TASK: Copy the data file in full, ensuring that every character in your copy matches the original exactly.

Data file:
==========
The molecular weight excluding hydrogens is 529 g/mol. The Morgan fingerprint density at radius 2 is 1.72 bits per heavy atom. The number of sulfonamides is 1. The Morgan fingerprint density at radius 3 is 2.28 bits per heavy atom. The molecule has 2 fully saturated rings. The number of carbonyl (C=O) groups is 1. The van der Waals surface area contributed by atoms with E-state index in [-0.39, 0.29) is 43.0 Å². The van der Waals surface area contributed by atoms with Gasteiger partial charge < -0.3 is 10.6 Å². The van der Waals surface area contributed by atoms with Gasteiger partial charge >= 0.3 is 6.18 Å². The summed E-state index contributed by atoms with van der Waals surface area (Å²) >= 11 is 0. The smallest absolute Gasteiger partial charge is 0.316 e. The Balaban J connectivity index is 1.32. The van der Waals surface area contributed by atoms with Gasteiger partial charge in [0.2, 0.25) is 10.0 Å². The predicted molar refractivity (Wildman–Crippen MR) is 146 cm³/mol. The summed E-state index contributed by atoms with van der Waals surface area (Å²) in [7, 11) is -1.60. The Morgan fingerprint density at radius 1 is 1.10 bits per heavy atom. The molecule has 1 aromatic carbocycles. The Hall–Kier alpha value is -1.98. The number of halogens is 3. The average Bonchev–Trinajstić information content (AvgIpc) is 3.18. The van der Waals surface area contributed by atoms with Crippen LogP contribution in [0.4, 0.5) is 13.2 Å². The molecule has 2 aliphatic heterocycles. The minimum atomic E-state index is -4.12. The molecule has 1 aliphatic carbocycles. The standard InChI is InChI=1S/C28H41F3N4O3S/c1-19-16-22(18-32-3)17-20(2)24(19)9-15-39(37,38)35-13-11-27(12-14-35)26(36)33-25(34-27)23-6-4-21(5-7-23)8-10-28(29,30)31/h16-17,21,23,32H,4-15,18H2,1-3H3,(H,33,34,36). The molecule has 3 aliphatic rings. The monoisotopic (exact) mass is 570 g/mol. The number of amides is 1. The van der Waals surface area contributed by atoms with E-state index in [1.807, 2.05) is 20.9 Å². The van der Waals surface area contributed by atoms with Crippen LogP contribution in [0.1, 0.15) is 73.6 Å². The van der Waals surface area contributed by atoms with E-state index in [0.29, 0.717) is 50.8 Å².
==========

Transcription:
The molecular weight excluding hydrogens is 529 g/mol. The Morgan fingerprint density at radius 2 is 1.72 bits per heavy atom. The number of sulfonamides is 1. The Morgan fingerprint density at radius 3 is 2.28 bits per heavy atom. The molecule has 2 fully saturated rings. The number of carbonyl (C=O) groups is 1. The van der Waals surface area contributed by atoms with E-state index in [-0.39, 0.29) is 43.0 Å². The van der Waals surface area contributed by atoms with Gasteiger partial charge < -0.3 is 10.6 Å². The van der Waals surface area contributed by atoms with Gasteiger partial charge >= 0.3 is 6.18 Å². The summed E-state index contributed by atoms with van der Waals surface area (Å²) >= 11 is 0. The smallest absolute Gasteiger partial charge is 0.316 e. The Balaban J connectivity index is 1.32. The van der Waals surface area contributed by atoms with Gasteiger partial charge in [0.2, 0.25) is 10.0 Å². The predicted molar refractivity (Wildman–Crippen MR) is 146 cm³/mol. The summed E-state index contributed by atoms with van der Waals surface area (Å²) in [7, 11) is -1.60. The Morgan fingerprint density at radius 1 is 1.10 bits per heavy atom. The molecule has 1 aromatic carbocycles. The Hall–Kier alpha value is -1.98. The number of halogens is 3. The average Bonchev–Trinajstić information content (AvgIpc) is 3.18. The van der Waals surface area contributed by atoms with Crippen LogP contribution in [0.4, 0.5) is 13.2 Å². The molecule has 2 aliphatic heterocycles. The minimum atomic E-state index is -4.12. The molecule has 1 aliphatic carbocycles. The standard InChI is InChI=1S/C28H41F3N4O3S/c1-19-16-22(18-32-3)17-20(2)24(19)9-15-39(37,38)35-13-11-27(12-14-35)26(36)33-25(34-27)23-6-4-21(5-7-23)8-10-28(29,30)31/h16-17,21,23,32H,4-15,18H2,1-3H3,(H,33,34,36). The molecule has 3 aliphatic rings. The monoisotopic (exact) mass is 570 g/mol. The number of amides is 1. The van der Waals surface area contributed by atoms with E-state index in [1.807, 2.05) is 20.9 Å². The van der Waals surface area contributed by atoms with Crippen LogP contribution in [0.1, 0.15) is 73.6 Å². The van der Waals surface area contributed by atoms with E-state index in [0.29, 0.717) is 50.8 Å².